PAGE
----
Vitamin D supplementation may help lower blood pressure in African-Americans, according to a study published in the American Heart Association journal Hypertension.
High blood pressure is a risk factor for heart failure, heart attacks, and stroke. It is 40% more common in African-American populations than other ethnic groups.
“This study may explain and help treat an important public health disparity,” said the study’s lead author, John Forman, MD, a physician in the Renal Division and Kidney Clinical Research Institute at Brigham and Women’s Hospital.
Dr Forman and colleagues divided 250 African-American participants into four groups. Three of the groups received daily vitamin D supplementation at 1000, 2000, and 4000 IU, while the last group received a placebo.
Participants in the placebo group had their blood pressure increase (1.7 mm Hg), while those in the vitamin D groups all saw a decrease in blood pressure. The participants taking 4000 IU had an average decrease in systolic blood pressure of 4 mm Hg. Those taking 2000 IU had a 3.4 mm Hg drop, and those in the 1000 IU group observed a .7 mm Hg decrease. Systolic blood pressure measures the pressure in the arteries when the heart beats.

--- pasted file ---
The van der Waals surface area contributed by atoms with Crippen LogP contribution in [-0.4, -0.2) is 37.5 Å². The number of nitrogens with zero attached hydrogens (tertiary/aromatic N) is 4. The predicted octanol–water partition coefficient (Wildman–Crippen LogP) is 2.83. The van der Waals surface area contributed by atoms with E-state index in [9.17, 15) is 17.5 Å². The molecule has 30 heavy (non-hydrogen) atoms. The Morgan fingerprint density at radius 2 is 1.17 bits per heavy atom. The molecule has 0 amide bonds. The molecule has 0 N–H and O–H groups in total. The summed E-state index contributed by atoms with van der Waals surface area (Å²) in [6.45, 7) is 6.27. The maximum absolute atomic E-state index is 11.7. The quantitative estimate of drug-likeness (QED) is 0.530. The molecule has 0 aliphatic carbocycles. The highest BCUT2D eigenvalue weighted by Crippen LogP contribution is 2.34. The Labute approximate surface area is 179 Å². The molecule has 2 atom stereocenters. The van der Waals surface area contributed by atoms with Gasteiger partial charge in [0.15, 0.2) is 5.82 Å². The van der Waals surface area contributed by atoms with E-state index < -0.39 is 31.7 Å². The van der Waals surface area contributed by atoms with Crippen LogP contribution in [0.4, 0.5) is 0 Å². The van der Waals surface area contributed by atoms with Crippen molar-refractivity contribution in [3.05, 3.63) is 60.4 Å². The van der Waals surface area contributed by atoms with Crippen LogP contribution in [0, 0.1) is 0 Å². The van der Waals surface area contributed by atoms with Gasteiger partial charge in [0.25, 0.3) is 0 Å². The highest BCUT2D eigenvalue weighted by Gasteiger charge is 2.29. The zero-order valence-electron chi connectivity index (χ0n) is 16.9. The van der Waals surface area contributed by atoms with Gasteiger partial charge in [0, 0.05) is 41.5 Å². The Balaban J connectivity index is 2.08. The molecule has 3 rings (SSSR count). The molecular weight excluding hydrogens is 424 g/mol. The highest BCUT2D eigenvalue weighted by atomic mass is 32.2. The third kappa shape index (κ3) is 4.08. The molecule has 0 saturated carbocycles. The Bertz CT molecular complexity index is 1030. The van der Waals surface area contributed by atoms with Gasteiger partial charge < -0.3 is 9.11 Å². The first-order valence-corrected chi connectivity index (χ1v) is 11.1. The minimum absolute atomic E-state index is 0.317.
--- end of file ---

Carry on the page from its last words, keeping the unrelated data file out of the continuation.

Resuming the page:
“The gains were modest, but significant,” said Forman. “If further research supports our finding, widespread use of vitamin D supplementation in African-Americans could have significant public health benefits.”